Model for Adaptive Ecosystems in Coastal Seas (MAECS)

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Model for Adaptive Ecosystems in
Coastal Seas (MAECS)
Kai Wirtz, Richard Hofmeister, and Markus Schartau --- Contacts: [email protected], [email protected], [email protected]
Inherent biological variations in plankton dynamics can be explained by adaptation of
physiological and morphological traits
Phytoplankton blooms are largely determined by physical
environmental conditions, like vertical mixing and light
availability. But bloom development is also sensitive to
variations of physiological states of algae and to changes
in plankton community structure. This biological sensitivity
contributes to variability (e.g. interannual) that are not
ascribable to physics alone. Two figures show model
results and data at the AWI monitoring station Helgoland
Roads for two consecutive years (2003 and 2004).
LEFT: Time series of measured
(diamonds) and simulated (lines)
diatom biomass
Adaptive plankton dynamics
Our approach to modelling plankton dynamics is
to account for phenotypic adaptation and resolve
its effects on growth and predator-prey
interaction. On cellular level, we assume that
nutrient allocation within algae adapts towards
optimum growth condition (e.g. photoacclimation).
On ecosystem level, we assume that capturing
and handling of prey by zooplankton adapts
towards maximum food yield.
RIGHT: Model simulation of mean
diatom size as a trait (lines),
compared with data (diamonds)
Physiological adaptation
Physiological &
morphological traits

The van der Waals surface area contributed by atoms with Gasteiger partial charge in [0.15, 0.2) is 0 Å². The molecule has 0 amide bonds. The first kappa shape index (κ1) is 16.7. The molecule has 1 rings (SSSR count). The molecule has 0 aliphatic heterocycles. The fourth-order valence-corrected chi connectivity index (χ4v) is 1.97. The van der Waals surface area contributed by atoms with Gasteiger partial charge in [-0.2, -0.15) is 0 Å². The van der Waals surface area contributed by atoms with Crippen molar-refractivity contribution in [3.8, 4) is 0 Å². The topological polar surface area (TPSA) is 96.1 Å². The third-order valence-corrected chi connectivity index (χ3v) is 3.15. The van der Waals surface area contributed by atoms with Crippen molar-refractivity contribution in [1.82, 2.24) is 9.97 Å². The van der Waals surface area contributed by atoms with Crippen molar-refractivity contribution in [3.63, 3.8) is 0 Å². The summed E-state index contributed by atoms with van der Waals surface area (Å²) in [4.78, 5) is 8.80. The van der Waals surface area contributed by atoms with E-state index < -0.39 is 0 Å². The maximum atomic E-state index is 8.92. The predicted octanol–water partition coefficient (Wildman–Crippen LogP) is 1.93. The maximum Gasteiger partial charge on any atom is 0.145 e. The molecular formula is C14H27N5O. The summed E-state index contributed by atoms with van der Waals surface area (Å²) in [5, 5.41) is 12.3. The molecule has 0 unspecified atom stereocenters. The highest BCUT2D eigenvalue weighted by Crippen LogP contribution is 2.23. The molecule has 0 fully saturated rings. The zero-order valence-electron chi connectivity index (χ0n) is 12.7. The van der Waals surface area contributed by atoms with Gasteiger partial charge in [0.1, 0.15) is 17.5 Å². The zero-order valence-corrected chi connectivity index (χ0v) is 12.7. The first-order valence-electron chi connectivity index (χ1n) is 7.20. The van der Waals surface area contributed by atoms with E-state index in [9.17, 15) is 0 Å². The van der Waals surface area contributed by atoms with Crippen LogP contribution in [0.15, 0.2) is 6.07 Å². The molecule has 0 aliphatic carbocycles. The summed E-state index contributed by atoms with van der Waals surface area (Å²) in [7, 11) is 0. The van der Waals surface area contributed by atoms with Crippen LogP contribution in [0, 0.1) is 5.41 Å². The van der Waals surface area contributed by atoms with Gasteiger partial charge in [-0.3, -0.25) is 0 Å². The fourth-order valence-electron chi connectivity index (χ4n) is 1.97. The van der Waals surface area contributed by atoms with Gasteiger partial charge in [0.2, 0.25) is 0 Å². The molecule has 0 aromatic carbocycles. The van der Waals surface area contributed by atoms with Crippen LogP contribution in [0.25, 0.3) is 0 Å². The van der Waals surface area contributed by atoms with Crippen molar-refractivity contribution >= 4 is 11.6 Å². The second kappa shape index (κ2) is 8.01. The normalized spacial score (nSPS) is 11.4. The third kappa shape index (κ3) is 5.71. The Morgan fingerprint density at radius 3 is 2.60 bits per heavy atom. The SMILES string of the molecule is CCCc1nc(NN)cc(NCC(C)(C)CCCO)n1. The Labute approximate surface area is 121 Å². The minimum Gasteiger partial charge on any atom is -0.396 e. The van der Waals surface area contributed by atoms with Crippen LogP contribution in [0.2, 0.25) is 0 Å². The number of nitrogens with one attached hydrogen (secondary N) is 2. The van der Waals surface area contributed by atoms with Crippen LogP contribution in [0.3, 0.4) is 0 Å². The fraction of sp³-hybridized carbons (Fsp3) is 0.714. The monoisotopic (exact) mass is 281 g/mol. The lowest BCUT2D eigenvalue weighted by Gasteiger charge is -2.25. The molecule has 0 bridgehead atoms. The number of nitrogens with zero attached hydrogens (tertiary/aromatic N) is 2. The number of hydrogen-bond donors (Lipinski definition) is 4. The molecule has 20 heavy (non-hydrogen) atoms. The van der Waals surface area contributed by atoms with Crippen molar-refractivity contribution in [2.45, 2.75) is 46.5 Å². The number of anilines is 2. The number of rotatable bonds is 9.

Optimum allocation of nitrogen to enzyme
RuBisCo and to pigments in chloroplasts
 physiological traits affect algal cell size
Ecological adaptation
Cell size as adaptive (morphological) trait
determines variations in predator-prey
interaction
Size
RuBisCo
Pigments in chloroplasts
Chla
Chla [mg/m3]
Data ScanFish
MAECS
1D-results
April 2002
Chla:C
Data-model comparisons:
3D-modelling of German Bight:
ScanFish data (lower right panel) occasionally exhibit
fluorescence maxima at pycnoclines. According to MAECS,
changes in cellular stoichiometry affect buoyancy control of algae,
which can explain such phenomena (upper and lower right panel).
A snapshot of chlorophyll (Chla) and the chlorophyll-to-carbon ratio (trait)
of phytoplankton in April 2002. Phytoplankton in low-light, but nutrient rich
deep waters in the German Bight synthesize more pigments per biomass
than near surface. The gray line indicates the border between vertical
transect data and the surface map.
Ecosystem Modelling Group • Helmholtz-Zentrum Geesthacht • Max-Planck-Straße 1 • 21502 Geesthacht • Phone +49 (0)4152 87-03 • www.hzg.de
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